Sixth: your questions. There is always a yawning gap whilst interviewees struggle painfully, and usually visually, to think of the question no one else has asked. Forget it. All possible questions have by now been asked, save the ones so asinine, so inappropriate or so peripheral as to not be worth asking. Ask yourself what you want to know and ask it of the panel. If there isn’t anything then say something like ‘No, thank you. I did a mini-pupillage here and pumped Ms X for information until her ears bled. I know this is where I want to come.’
Seventh: your exit. I think that, at this point, unless hands are offered, there is no need to shake everyone’s hand again. You stand up. You look round. You say, ‘thank you very much for the offer of an interview and for letting me say what I wanted to say.’ You leave, usually accompanied. Do not say to your companion ‘how do you think it went?’ They will say ‘fine’, whether it did or not, and they will label you as (justifiably) nervous. Say goodbye – and go.
Eighth: your manners. I know this probably sounds patronising but do say please and thank you. If I do not have to tell you this, then you are not the person to whom I am speaking. Do open doors for others. Do not chew gum. Do not text when talking to other people, or when other people are with you – even when you are not directly involved in the conversation. These things are rude and you are not helping yourself if you do it. Speak clearly and look at the person asking you the questions. Smile – appropriately (grinning like a maniac when someone is saying ‘are you really sure about that answer’ is not recommended). If you can do it without being blindingly obvious try and mirror your interlocutor’s body language – few things are more flattering and most people will not even realise you are doing it.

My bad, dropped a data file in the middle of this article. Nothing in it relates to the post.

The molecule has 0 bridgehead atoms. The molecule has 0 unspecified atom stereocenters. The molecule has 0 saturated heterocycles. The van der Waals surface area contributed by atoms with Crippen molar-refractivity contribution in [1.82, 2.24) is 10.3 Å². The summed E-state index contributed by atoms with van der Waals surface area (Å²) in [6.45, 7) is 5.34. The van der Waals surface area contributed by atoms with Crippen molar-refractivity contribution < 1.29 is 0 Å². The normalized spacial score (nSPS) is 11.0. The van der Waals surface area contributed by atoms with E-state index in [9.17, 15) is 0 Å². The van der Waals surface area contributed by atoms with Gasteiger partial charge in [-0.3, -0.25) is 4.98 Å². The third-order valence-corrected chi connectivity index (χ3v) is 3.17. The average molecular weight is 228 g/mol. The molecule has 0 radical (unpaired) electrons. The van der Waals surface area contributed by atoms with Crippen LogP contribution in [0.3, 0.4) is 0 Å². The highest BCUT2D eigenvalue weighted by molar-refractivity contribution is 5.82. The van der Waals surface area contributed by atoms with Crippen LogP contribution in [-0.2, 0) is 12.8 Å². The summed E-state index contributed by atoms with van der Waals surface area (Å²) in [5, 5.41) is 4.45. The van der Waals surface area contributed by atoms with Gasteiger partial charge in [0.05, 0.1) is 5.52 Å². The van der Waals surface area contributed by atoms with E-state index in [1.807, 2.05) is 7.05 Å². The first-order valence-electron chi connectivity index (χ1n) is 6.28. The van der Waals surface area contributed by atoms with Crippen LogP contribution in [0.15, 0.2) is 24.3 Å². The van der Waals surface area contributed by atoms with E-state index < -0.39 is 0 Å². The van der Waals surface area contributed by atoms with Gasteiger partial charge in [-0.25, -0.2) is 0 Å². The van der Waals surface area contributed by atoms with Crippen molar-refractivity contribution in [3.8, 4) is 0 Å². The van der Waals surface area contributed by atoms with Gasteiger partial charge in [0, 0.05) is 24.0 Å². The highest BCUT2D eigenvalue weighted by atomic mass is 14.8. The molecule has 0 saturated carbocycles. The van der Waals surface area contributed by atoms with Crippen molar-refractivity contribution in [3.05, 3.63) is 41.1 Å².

I hope that helps. Don’t be frightened to fail. Providing you are not mad then say what you really think about the issues. Passion and showing that something matters help to distinguish you – people will make allowances for the fact they may disagree. And be positive – you have got this far. Your chances are reasonable. When Joanie Caucus was applying to law school, the kids she was looking after as a nursery nurse would sit with her and chant ‘You Gotta Believe’. Well, you gotta. Good luck.